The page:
Mortality data, abstracted from the World Health Organization (WHO) database, are available for various countries. We used lip, oral cavity and pharynx cancer mortality (ICD-10: C00–C14) in 11 countries during the period 1990–2006. These countries were Japan, China (Hong Kong) and the Republic of Korea (Asian countries); the United States of America (USA); Australia; the Russian Federation, the United Kingdom (UK), Italy, Spain, France and Germany (European countries). For the USA, Spain and France, data were available only for 1990–2005; and for Australia and Italy, for 1990–2003. The world population was used for age standardization.

Age-standardized rates for lip, oral cavity and pharynx cancer mortality (ICD-10: C00–C14) in the 11 selected countries between 1990 and 2006 are shown for males (Fig. 1) and for females (Fig. 2).

Figure 1.

Trends in age-standardized lip, oral cavity and pharynx cancer mortality rates over time (ICD-10: C00–C14) in 11 countries, males.

Figure 1.

Trends in age-standardized lip, oral cavity and pharynx cancer mortality rates over time (ICD-10: C00–C14) in 11 countries, males.

Figure 2.

Trends in age-standardized lip, oral cavity and pharynx cancer mortality rates over time (ICD-10: C00–C14) in 11 countries, females.

Figure 2.

Trends in age-standardized lip, oral cavity and pharynx cancer mortality rates over time (ICD-10: C00–C14) in 11 countries, females.

Lip, oral cavity and pharynx cancer mortality rates for males were from 3 to 10 times higher than for females (note that Figs 1 and 2 use different vertical scales). For both males and females, age-standardized rates in China (Hong Kong) were high and have decreased apparently over the period. The mortality rates in the USA and Australia showed a decreasing trend throughout the observation period.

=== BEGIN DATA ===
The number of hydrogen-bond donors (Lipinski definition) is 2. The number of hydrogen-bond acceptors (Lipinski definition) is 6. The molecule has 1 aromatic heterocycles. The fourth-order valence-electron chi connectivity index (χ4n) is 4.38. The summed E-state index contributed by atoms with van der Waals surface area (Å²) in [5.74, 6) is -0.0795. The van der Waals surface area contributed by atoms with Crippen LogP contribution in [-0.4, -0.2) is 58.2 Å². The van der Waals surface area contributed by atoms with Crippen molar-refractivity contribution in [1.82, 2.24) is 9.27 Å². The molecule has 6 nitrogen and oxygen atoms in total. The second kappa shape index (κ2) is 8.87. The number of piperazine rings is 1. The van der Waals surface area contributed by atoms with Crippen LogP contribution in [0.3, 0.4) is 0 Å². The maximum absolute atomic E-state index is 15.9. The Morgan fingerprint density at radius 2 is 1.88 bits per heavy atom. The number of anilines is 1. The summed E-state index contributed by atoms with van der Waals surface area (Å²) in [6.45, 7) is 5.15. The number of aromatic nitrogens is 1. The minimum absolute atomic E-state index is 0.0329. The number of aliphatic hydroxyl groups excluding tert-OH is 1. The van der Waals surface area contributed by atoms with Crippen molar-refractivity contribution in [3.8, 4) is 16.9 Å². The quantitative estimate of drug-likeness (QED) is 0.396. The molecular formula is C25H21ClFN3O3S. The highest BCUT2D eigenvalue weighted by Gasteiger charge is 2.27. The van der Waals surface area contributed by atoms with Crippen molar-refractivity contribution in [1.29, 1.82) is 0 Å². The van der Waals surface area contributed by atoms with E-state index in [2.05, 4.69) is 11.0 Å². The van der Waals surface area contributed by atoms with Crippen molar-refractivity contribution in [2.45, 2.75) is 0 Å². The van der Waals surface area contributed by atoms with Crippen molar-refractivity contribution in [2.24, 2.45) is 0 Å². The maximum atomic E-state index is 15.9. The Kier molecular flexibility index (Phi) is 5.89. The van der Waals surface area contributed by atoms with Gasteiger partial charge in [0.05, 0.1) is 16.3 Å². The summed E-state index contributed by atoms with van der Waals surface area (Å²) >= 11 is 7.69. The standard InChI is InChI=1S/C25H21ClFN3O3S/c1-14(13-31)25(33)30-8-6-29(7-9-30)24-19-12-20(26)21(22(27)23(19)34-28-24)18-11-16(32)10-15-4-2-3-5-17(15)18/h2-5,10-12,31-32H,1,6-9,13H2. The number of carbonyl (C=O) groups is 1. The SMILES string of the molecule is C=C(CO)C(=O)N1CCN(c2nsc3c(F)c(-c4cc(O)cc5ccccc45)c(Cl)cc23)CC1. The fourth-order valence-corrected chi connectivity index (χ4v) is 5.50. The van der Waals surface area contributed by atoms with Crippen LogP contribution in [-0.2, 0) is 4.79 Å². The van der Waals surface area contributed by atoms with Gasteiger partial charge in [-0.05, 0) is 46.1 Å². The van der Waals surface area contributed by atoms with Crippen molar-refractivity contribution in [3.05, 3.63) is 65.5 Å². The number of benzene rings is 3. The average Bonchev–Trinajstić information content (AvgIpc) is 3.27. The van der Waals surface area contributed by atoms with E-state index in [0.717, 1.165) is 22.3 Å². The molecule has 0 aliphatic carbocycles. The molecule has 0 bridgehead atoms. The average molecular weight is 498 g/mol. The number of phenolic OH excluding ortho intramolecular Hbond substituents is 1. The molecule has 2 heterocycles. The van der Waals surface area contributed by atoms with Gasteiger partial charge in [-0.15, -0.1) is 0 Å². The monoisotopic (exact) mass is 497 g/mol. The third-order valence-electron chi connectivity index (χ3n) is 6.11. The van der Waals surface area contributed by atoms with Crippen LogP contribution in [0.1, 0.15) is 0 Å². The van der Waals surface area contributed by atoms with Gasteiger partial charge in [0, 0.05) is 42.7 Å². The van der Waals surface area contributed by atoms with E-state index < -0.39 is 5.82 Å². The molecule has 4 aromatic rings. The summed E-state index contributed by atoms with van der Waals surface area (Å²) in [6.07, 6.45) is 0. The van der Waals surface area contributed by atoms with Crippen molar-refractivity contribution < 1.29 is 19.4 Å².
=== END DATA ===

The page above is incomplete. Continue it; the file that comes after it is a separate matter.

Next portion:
Among males, in Europe, the mortality rate in France was the highest of all countries studied in the 1990s showing a strong decreasing trend and falling below the rate in the Russian Federation from the year 2000. The rates in Spain and Germany were similar, while the UK showed the lowest rates. Mortality rates in the USA, Australia and Asian countries except China (Hong Kong) were at the same level as the rate in the UK, which showed the lowest rate in Europe throughout the observation period.

Among females, few differences in mortality rates were observed for all the countries studied with the exception of China (Hong Kong).

Note: Mortality data, abstracted from the World Health Organization mortality database, were downloaded from the International Agency for Research on Cancer (IARC) CANCER Mondial Statistical Information System (http://www-dep.iarc.fr/). Data were tabulated by the authors of this article. Responsibility for this presentation and interpretation lies with the authors of this article.